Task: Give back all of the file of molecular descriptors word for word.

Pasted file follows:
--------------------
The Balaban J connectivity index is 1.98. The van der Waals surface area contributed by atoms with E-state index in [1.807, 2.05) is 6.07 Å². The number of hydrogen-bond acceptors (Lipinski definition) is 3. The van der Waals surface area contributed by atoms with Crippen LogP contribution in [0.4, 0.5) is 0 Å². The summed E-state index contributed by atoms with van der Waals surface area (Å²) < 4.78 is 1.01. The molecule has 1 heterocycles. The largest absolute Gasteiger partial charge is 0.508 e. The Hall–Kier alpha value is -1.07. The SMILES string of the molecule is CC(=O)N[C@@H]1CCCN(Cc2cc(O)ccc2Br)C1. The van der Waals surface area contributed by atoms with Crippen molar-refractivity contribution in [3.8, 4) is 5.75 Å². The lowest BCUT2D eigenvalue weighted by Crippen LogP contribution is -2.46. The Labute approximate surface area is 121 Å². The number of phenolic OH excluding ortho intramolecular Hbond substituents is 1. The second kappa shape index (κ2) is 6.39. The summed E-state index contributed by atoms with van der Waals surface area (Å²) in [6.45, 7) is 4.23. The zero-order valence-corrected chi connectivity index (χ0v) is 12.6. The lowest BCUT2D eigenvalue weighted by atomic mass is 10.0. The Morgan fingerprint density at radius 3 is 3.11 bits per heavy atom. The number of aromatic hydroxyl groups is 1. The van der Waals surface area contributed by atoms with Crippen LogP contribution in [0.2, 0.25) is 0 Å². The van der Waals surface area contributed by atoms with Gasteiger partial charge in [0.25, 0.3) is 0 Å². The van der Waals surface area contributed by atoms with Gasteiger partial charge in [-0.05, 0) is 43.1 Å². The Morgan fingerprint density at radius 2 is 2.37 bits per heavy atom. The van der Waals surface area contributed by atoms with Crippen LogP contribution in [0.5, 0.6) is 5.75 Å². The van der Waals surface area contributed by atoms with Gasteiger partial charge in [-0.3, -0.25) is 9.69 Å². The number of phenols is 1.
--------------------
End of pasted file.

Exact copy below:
The Balaban J connectivity index is 1.98. The van der Waals surface area contributed by atoms with E-state index in [1.807, 2.05) is 6.07 Å². The number of hydrogen-bond acceptors (Lipinski definition) is 3. The van der Waals surface area contributed by atoms with Crippen LogP contribution in [0.4, 0.5) is 0 Å². The summed E-state index contributed by atoms with van der Waals surface area (Å²) < 4.78 is 1.01. The molecule has 1 heterocycles. The largest absolute Gasteiger partial charge is 0.508 e. The Hall–Kier alpha value is -1.07. The SMILES string of the molecule is CC(=O)N[C@@H]1CCCN(Cc2cc(O)ccc2Br)C1. The van der Waals surface area contributed by atoms with Crippen molar-refractivity contribution in [3.8, 4) is 5.75 Å². The lowest BCUT2D eigenvalue weighted by Crippen LogP contribution is -2.46. The Labute approximate surface area is 121 Å². The number of phenolic OH excluding ortho intramolecular Hbond substituents is 1. The second kappa shape index (κ2) is 6.39. The summed E-state index contributed by atoms with van der Waals surface area (Å²) in [6.45, 7) is 4.23. The zero-order valence-corrected chi connectivity index (χ0v) is 12.6. The lowest BCUT2D eigenvalue weighted by atomic mass is 10.0. The Morgan fingerprint density at radius 3 is 3.11 bits per heavy atom. The number of aromatic hydroxyl groups is 1. The van der Waals surface area contributed by atoms with Crippen LogP contribution in [0.2, 0.25) is 0 Å². The van der Waals surface area contributed by atoms with Gasteiger partial charge in [0.25, 0.3) is 0 Å². The van der Waals surface area contributed by atoms with Gasteiger partial charge in [-0.05, 0) is 43.1 Å². The Morgan fingerprint density at radius 2 is 2.37 bits per heavy atom. The van der Waals surface area contributed by atoms with Crippen LogP contribution in [0.5, 0.6) is 5.75 Å². The van der Waals surface area contributed by atoms with Gasteiger partial charge in [-0.3, -0.25) is 9.69 Å². The number of phenols is 1.